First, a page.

The number of confirmed <"http://www.yourlawyer.com/practice_areas/food_poisoning">Salmonella cases potentially linked to a restaurant in Illinois has increased to 13. According to Beacon News, the Health Department believes some of those who have fallen ill might have eaten at Portilloâ€™s restaurant in St. Charles sometime during April.
The county Health Department said that it and the Illinois Department of Public Health, in collaboration with other local health departments, are investigating the Salmonella typhimurium outbreak that is growing in northeast Illinois, said the Beacon.
Of the 13 cases, seven are from Kane County, four from DuPage, one from Cook, and one from Minnesota. The potential common denominator is that most of those who fell illâ€”nine to dateâ€”reportedly ate at Portilloâ€™s, reported the Beacon. Of the 13, nine are female, the age range is 17 to 64, and three were hospitalized, added the Beacon.
The Health Departmentâ€™s recent press release stated that Portilloâ€™s restaurant â€œis actively cooperating with the investigation, having cleaned and sanitized the building last Monday night and discarded all food items, except for samples collected by Kane County Health Department staff to send to the IDPH lab for testing,â€ quoted the Beacon. The Department also said that Portilloâ€™s is covering the costs for the testing and results are expected in the next few days.
The Health Department described the increased Salmonella reports as â€œrare.â€ And, while investigations continue, no specific foods have been identified as the source of the outbreak. Before they can return to work, Health Department officials said food workers must provide two samples, which must be 24 hours apart, said My Suburban Life previously. The restaurantâ€™s statement indicated that â€œall employees will be tested and will return to work only after theyâ€™ve received a clean bill of health,â€ quoted The Chicago Tribune.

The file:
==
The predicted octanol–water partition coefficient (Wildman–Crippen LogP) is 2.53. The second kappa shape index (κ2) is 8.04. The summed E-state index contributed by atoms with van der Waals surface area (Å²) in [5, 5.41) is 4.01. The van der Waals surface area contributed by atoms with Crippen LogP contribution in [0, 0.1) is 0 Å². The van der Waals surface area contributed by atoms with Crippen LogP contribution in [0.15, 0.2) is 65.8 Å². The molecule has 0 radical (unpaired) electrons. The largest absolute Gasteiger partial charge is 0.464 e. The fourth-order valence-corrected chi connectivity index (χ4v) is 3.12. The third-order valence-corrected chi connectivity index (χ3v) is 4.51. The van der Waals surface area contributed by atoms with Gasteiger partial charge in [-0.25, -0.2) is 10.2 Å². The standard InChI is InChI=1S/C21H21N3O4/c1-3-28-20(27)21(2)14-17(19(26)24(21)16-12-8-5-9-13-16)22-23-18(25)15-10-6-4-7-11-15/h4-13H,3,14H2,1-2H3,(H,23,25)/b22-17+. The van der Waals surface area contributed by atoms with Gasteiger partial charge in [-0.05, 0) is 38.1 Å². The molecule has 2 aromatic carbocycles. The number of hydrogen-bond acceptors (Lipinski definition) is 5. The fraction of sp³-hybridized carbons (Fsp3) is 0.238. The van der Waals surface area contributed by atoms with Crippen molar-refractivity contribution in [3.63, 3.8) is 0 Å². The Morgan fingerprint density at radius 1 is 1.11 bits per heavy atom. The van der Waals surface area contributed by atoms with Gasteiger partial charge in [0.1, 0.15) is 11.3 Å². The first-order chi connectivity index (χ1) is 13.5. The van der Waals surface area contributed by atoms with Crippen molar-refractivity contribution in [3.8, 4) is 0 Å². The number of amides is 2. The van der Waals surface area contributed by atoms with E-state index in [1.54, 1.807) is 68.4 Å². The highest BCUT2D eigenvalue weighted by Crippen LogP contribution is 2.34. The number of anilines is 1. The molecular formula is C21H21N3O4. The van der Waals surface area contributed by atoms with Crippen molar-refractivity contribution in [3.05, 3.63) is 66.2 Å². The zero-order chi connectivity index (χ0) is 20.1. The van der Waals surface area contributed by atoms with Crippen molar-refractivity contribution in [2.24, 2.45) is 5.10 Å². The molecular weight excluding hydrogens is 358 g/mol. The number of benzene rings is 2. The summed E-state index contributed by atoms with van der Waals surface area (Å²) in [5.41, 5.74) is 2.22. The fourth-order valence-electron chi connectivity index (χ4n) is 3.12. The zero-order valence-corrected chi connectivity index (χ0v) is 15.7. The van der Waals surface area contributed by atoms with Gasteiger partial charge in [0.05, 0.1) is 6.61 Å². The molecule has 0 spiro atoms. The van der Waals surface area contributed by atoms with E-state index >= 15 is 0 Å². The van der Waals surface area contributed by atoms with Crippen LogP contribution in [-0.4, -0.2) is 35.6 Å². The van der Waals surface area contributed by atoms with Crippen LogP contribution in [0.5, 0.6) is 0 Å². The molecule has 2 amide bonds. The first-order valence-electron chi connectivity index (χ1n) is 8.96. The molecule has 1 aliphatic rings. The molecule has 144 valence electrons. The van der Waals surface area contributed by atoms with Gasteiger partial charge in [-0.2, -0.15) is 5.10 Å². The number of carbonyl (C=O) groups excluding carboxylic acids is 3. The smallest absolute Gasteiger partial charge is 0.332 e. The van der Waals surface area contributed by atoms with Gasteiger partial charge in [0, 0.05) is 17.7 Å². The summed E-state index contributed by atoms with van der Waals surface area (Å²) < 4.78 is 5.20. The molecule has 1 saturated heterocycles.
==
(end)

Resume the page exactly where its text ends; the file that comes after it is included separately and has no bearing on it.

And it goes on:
Portilloâ€™s has called in some of its workers from other locations so that the restaurant can remain operational will test results are being completed, said My Suburban Life, citing the restaurantâ€™s press release.
Contamination with the Salmonella pathogen can cause salmonellosis, which can lead to serious consequences, most especially in the elderly, infants, and those with impaired immune systems, who may experience a more serious illness and symptoms. In these patients, the infection may spread from the intestines to the blood stream, and then to other body sites, and can cause death unless the person is treated promptly with antibiotics.
The U.S. Centers for Disease Control and Prevention (CDC) note that people suffering from salmonellosis usually experience symptoms beginning 12 to 72 hours after becoming contaminated. Symptoms may include fever, vomiting, abdominal cramps, and diarrhea and usually last 4 to 7 days. Most people recover without antibiotic treatment; however, diarrhea can be very severe, and hospitalization may be required.
While most people recover without treatment or visiting a doctor, the Health Department is recommending anyone experiencing these symptoms and who ate at the St. Charles Portilloâ€™s between April 15 and May 6 to call the Kane Health Department at 1.847.608.2128 or visit their personal physician.